The operation of an SCR converter is such that in combination with a highly inductive load, such as a generator field winding, the actuating SCR converter represents a nonlinear system due to discontinuity in the output current. To achieve constant dynamics and steady state behavior of the armature current loop in all operating regions of the SCR converter, the armature current regulator, a linear system, must be adapted to the nonlinear SCR converter. A digital adaptation scheme is desired because of the ease of changing the system parameters in software and to avoid amplifier drifts.

FIG. 3A illustrates a signal processor 8.1, which may be any discrete-time or integrated circuit which carries out the functions to be described hereinafter. The signal processor 8.1 contains (RAM) 8.2, read-only-memory (ROM) 8.3, a central processing unit (CPU) 8.4 , a programmable input/output (I/O) unit 8.5, and an I/O port 8.6. In addition, communication between and among said RAM, ROM, CPU, programmable I/O unit, and I/O port is carried out by an address bus 8.7, a control bus 8.8 and a data bus 8.9. Among the outputs from the signal processor 8.1 is the firing angle signal on line 7. Among the inputs to the signal processor are the armature current Ia and a signal DCF1.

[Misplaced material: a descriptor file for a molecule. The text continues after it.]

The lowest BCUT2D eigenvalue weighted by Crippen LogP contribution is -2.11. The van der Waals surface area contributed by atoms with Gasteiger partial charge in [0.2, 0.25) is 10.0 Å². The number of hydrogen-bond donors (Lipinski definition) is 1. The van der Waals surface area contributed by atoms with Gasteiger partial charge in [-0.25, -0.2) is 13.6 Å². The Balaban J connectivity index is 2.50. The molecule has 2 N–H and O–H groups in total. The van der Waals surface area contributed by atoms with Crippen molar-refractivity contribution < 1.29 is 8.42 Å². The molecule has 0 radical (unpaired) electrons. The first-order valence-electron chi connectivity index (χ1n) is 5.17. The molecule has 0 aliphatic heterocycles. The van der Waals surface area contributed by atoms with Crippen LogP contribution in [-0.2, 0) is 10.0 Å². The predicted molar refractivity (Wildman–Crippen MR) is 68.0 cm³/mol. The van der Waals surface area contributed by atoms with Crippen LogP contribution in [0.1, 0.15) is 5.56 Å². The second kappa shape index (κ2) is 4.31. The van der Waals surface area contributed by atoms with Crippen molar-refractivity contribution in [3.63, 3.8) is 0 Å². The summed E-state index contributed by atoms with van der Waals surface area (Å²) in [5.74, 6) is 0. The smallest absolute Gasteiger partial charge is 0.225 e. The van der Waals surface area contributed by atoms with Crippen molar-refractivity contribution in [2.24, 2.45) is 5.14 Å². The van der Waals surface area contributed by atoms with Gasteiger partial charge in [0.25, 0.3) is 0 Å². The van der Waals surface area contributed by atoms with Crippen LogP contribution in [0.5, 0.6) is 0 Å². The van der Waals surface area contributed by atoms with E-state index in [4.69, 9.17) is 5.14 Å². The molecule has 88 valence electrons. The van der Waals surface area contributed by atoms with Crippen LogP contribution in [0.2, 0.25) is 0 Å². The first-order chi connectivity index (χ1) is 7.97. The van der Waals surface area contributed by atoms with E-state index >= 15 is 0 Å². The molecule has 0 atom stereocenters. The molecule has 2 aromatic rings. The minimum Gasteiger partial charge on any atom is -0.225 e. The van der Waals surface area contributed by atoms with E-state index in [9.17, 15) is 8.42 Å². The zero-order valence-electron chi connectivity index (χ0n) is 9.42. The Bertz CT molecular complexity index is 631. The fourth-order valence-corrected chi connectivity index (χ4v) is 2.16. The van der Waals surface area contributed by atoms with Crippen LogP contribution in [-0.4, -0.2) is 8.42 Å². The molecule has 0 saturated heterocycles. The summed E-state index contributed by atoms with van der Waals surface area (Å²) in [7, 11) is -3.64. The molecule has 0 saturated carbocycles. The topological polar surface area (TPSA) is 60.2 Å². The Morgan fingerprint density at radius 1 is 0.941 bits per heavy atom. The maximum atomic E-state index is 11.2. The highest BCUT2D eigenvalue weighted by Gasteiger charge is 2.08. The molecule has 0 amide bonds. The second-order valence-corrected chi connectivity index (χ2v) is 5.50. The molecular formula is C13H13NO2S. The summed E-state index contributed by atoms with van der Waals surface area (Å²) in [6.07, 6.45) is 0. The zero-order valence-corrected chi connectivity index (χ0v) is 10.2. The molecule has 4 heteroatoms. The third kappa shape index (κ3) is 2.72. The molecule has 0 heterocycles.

In FIG. 3b, a block diagram of the armature current control loop 5 of the present invention, the armature of a dc motor 15 is excited by the generator of the M-G set 13 having a generator field winding 11 represented by the reactive impedance consisting of the generator field resistance 20 and the generator field inductance 21. A dashed line divides the software embodiment of the invention from the hardware portion. The generator field winding 11 is shunted by a resistor Rb 25 which serves to prevent the generator field current Igf from dropping to zero except for when the SCR converter output is extremely low. The SCR converter 8 sets the generator field voltage Vgf applied to the generator field 11 The field current Igf determines the armature voltage, which activates the DC-motor 15.